Two years into the Civil War, free men of color were still denied the right to fight for the end of slavery. Weeks after Lincoln signed the Emancipation Proclamation, the governor of Massachusetts was authorized to raise the first northern black regiment, referred to at the time as "the Massachusetts 54th colored infantry."
Almost 100 men from Massachusetts' small black population joined the regiment while the rest of the 1000 men were recruited from nearby states. They came from all walks of life--they were shopkeepers, farmers, musicians, blacksmiths, doctors, and lawyers. Intelligent and educated, they left their lives behind to join the battle against slavery.
The regiment fought bravely for nearly two years before the company marched to take Charleston. In the fall of 1865, a victorious 54th Infantry returned to Boston, one portion of the 178,975 black men who fought in the war.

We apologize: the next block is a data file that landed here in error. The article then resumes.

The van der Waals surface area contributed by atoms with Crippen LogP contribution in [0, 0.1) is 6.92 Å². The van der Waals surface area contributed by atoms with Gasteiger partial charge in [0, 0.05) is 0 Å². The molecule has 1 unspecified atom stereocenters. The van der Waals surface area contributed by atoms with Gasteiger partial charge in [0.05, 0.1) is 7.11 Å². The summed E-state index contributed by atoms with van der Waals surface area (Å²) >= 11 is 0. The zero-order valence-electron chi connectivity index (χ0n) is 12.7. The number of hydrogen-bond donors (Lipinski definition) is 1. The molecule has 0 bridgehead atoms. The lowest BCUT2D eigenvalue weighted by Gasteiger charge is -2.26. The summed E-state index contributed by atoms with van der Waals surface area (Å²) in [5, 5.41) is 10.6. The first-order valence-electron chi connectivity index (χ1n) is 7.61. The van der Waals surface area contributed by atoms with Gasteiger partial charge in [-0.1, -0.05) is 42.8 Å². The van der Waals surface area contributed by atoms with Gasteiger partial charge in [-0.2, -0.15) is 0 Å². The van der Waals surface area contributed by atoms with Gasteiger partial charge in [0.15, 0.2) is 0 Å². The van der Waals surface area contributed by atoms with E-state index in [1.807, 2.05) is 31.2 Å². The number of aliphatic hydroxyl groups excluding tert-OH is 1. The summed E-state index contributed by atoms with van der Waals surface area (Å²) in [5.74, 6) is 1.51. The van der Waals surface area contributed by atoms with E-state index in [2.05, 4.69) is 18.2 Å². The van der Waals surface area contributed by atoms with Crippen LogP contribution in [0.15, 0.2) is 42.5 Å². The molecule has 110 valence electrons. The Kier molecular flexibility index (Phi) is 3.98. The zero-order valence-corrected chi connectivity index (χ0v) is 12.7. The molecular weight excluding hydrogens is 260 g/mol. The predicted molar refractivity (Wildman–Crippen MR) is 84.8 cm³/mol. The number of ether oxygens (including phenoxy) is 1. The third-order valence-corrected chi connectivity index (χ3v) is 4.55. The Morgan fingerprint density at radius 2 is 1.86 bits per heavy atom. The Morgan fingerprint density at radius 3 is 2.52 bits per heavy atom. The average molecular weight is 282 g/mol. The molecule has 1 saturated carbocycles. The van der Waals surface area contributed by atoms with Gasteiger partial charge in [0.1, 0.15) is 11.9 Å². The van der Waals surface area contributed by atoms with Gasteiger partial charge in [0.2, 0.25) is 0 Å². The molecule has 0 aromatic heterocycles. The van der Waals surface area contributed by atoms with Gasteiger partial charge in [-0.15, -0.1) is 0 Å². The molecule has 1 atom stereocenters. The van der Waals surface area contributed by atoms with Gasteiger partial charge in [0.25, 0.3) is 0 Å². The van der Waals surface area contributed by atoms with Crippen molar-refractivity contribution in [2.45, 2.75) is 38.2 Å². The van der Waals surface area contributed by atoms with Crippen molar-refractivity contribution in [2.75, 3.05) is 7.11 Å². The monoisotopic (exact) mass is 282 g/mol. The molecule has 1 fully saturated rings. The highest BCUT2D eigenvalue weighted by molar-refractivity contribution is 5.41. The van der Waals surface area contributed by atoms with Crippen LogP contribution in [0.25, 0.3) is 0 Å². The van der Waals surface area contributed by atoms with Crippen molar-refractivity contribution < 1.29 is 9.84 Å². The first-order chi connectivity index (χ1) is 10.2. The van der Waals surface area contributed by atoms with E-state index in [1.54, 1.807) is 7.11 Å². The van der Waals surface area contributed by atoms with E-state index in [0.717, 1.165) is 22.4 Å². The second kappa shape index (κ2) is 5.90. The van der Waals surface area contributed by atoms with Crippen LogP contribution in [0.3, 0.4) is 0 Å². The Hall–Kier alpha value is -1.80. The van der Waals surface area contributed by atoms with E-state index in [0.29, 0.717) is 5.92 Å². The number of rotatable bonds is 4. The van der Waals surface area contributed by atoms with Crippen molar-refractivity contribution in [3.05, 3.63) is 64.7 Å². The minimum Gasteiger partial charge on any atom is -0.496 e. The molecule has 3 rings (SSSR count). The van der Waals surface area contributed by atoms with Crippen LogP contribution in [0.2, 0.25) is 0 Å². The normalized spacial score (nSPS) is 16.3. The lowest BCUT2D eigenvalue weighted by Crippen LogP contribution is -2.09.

AMERICAN EXPERIENCE follows the adventures of the 54th as well as those of individual members, including Lewis and Charles Douglass, sons of abolitionist Frederick Douglass; Luis Emilio, who chronicled the regiment's movements; and James Gooding, whose letters were published as a column in his hometown newspaper.